By The PhishLabs Team | November 7, 2019
At the height of social media adoption, users willingly shared everything from the lunch they just ate to the exact places they visited throughout the day. While some of this has been reduced as consumers learned how sharing private information could impact their privacy, many people still hide these kinds of updates behind basic security controls. This is just one of the reasons that a flurry of activity has slid into people’s DMs, and led to the $19 billion dollar sale of Whatsapp, $1.7 billion raised by Telegram, and longevity of Snapchat.
So what happens when social networks create a sense of trust and security, especially when consumers have to approve connections first, and threat actors get involved? A very messy rendition of BEC attacks. Unlike email where a threat actor attempts to spoof an address, when a threat actor breaches a social media account they gain all the perceived trust a person has with the account. From there, the threat actor can spread their phishing lures from person to person to person, creating a wider net.
What’s more, this is only scratching the surface, as social media is also a haven of private information that can be used in spearphishing attacks, other social engineering, and even romance scams.
Social Media’s Inherent Trust
One of the more vicious social engineering tactics a threat actor abuses is our relationships with other people. Be it a CEO or manager to their employee, a parent to a child, or even an old school chum, a compromised social media account brings with it inherent trust.
Like phishing attacks through email, if a threat actor sees success, they are going to continue on with their campaign until they need to tweak it. For nearly a decade now, people have received DMs and private messages that include phrasing like “is this you?” or “is this a photo of you?” followed by a link.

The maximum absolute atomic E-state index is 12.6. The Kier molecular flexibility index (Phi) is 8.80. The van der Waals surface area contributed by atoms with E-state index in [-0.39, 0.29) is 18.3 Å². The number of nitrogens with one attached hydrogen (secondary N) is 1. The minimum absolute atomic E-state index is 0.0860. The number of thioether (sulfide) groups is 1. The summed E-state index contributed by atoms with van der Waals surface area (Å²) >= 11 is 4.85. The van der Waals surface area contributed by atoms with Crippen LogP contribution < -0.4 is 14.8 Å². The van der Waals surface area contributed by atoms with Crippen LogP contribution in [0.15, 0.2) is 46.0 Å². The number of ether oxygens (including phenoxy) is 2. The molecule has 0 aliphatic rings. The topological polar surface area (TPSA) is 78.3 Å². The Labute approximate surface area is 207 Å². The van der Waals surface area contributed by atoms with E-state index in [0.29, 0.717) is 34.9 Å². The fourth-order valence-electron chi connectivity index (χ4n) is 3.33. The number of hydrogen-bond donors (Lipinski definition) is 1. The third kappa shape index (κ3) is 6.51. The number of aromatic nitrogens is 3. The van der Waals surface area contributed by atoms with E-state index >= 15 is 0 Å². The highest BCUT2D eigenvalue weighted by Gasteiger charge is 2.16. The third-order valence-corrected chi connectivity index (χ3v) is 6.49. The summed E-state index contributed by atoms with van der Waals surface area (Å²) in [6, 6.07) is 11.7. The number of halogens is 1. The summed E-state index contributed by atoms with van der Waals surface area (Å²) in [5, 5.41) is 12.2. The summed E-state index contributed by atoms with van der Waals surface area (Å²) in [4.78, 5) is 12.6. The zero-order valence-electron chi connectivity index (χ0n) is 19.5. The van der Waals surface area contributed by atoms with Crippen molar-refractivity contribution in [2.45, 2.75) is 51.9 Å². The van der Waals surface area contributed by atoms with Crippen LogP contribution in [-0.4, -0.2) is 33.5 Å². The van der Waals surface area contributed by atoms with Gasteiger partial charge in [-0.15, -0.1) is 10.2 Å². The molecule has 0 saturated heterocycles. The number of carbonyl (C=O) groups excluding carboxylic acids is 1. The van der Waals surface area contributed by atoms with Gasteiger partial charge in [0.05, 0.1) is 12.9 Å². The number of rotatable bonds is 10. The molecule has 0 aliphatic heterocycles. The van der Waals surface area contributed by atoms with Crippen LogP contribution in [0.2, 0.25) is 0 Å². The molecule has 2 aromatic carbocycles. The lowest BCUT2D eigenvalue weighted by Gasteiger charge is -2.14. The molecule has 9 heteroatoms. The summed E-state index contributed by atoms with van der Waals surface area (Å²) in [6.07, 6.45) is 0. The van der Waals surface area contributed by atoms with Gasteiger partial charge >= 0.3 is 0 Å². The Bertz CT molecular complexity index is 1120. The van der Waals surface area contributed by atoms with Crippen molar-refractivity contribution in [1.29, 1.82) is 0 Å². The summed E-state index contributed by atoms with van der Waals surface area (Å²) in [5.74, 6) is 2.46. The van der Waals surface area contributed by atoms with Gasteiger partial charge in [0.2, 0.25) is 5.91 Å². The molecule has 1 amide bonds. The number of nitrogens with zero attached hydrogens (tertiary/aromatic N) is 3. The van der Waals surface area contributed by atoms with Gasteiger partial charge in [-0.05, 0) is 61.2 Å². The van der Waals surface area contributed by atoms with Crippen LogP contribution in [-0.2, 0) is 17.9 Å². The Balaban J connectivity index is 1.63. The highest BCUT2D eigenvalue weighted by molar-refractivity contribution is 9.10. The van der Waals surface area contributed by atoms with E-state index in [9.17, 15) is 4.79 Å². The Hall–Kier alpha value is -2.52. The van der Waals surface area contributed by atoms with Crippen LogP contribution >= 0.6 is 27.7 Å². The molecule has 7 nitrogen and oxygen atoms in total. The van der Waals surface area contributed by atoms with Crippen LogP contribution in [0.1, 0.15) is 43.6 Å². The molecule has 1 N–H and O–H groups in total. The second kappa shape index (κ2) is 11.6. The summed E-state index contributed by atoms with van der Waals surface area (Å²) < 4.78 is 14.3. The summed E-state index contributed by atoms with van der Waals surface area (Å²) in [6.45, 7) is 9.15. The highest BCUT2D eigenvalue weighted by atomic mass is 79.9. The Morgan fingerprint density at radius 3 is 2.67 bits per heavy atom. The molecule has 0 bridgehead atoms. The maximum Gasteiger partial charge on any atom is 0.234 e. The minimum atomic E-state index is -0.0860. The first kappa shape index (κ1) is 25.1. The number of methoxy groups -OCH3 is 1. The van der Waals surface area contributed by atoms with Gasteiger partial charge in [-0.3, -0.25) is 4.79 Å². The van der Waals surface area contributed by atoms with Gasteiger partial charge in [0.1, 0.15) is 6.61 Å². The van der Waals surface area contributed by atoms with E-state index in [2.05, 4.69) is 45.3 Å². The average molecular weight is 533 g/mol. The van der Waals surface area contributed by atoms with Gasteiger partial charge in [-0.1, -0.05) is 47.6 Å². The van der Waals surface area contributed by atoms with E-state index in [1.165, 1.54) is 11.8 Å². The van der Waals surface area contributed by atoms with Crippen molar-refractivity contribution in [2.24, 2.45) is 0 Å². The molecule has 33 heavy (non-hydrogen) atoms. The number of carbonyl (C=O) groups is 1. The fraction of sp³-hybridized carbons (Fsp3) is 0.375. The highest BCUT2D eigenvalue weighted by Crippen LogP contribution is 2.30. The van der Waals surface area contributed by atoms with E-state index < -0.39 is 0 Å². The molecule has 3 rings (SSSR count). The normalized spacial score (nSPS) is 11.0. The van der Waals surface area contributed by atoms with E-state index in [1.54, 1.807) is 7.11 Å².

This link, of course, goes to a fake credential page that would easily trick most users into signing back in to see if there was in fact a photo of them. The victim hands over their credentials and then it’s game over. The victim thinks the page is just not working, they forget about the message, and go on with their life. Then, at some random interval, the threat actor strikes by breaching their account and spreads their phishing page further.
How do the initial accounts get breached though? It can be as simple as a password reuse campaign, to compromised plugins or apps, through to a phishing campaign yielding stolen credentials. Then, the process goes on and on, further replicating and expanding the damage.
One of the largest concerns associated with social media phishing attacks is that unlike email, the connections you make on social media are more selective to begin with. Slot this in with lacking internal security controls, and social engineering attacks will continue to thrive on social media.
Information Gathering: Just a Click Away
If there is one thing you should take away from this post, it’s that if something gets shared to the internet, it will live on forever regardless of security controls. That photo you think was marked private? Your plans for vacation? The name of your first dog (Fluffy)? All of this information can be used for both spearphishing attacks and breaching accounts using your private information. And unfortunately, there are two ways that threat actors abuse to make this happen:
- Posing as a real person and adding you as a connection/friend
- Someone screencaps information or uses a compromised account to do so
And once that information is out, it’s out for good. There is no way to put the genie back into the lamp.
That’s why it’s both incredibly important to be cognizant that security controls are only minimally effective, and that the person claiming to be your old high school friend might be lying.
So how do you spot a fishy account? Start by going to their social profile and seeing if they have any shared connections. If so, that’s a positive indicator, but they can just as easily connect with a targeted list of people from a specific school.
What next? See if they have any activity on their page. If it’s a barren wasteland or it’s a new profile, that should be a red flag. You can also get crafty by looking through their photos and seeing if they are using a readily available one by doing a reverse image search on Google or Tinyeye.
While these are just a few basic tips, when in doubt, just ignore the request. It’s better to be safe than sorry.